Effect of 4- (o-benzylphenoxy) -N-methylbutylamine hydrochloride (MCI-2016) on the scopolamine-induced deficit of spontaneous alternation behavior in rats

Tobe, A.; Egawa, M.; Nagai, R.

Japanese Journal of Pharmacology 33(4): 775-784


ISSN/ISBN: 0021-5198
PMID: 6685201
DOI: 10.1254/jjp.33.775
Accession: 042887294

Download citation:  

Article/Abstract emailed within 0-6 h
Payments are secure & encrypted
Powered by Stripe
Powered by PayPal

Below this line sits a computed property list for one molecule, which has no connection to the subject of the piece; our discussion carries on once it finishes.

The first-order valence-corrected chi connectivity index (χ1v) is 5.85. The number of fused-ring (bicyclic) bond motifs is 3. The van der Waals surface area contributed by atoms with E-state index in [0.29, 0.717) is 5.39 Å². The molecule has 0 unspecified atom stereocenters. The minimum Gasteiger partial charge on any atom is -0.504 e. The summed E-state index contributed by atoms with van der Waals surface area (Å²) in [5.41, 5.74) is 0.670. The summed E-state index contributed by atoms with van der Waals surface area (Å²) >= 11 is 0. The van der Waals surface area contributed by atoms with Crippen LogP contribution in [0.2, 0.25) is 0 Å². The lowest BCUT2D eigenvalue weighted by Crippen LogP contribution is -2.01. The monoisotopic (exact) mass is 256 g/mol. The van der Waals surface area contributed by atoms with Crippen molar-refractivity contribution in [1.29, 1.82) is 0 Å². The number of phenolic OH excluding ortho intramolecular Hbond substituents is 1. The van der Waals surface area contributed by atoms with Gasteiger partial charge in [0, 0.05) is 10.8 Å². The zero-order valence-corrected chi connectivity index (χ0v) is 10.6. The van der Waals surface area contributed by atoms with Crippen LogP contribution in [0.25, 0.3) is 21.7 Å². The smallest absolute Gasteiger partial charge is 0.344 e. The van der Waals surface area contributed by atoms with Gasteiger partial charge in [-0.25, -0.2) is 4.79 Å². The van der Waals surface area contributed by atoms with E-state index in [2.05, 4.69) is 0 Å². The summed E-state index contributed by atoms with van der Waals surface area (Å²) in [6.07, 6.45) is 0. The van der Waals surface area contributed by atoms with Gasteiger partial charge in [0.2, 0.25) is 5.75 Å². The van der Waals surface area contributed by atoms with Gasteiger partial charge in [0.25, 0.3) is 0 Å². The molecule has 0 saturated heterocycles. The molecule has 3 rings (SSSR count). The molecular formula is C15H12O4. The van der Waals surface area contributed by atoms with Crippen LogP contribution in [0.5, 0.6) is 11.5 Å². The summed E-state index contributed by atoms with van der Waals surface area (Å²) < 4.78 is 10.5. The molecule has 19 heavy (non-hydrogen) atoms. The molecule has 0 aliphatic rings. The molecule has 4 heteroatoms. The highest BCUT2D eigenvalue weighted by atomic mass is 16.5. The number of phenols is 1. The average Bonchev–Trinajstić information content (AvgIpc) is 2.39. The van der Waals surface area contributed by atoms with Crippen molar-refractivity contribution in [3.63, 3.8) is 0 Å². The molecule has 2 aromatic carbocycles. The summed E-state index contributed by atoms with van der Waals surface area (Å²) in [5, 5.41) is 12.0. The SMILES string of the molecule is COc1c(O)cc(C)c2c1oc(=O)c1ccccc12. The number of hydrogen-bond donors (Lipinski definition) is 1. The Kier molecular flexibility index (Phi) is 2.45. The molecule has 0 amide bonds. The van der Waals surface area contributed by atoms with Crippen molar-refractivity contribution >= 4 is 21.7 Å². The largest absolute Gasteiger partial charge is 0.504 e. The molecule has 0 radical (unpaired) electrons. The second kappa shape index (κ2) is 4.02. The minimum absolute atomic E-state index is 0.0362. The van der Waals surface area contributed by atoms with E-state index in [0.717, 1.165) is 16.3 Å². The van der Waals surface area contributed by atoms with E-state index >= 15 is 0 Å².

To predict the possible activity on memory disorders, the effect of MCI-2016 was compared with those of physostigmine, choline chloride, methamphetamine, apomorphine, imipramine and calcium hopantenate by applying scopolamine-induced deficit of spontaneous alternation behavior (scopolamine-SA) as a proposed animal model for senile dementia. MCI-2016 was shown to improve the scopolamine-SA at doses of 25 to 100 mg/kg p.o. without producing any remarkable behavioral abnormalities. As for the effect of reference drugs, two types of cholinomimetic drugs (physostigmine and choline chloride) and methamphetamine were shown to be active. In the cases of physostigmine and methamphetamine, however, behavioral abnormalities were observed at those dose levels effective on scopolamine-SA. MIC-2016 potentiated the effect of physostigmine on scopolamine SA at non active doses of 10 to 20 mg/kg p.o. In comparison with the deleterious effect of scopolamine on spontaneous alternation (SA) behavior itself, none of the test drugs except for imipramine were shown to disrupt the SA. Considering the disruptive or improving actions of various agents on SA or scopolamine-SA, it may be suggested that the present model is relatively sensitive to those drugs which affect the cholinergic mechanism either directly or indirectly. Mechanisms of the actions of MCI-2016 and methamphetamine were also discussed with reference to possible involvement of cholinergic mechanisms.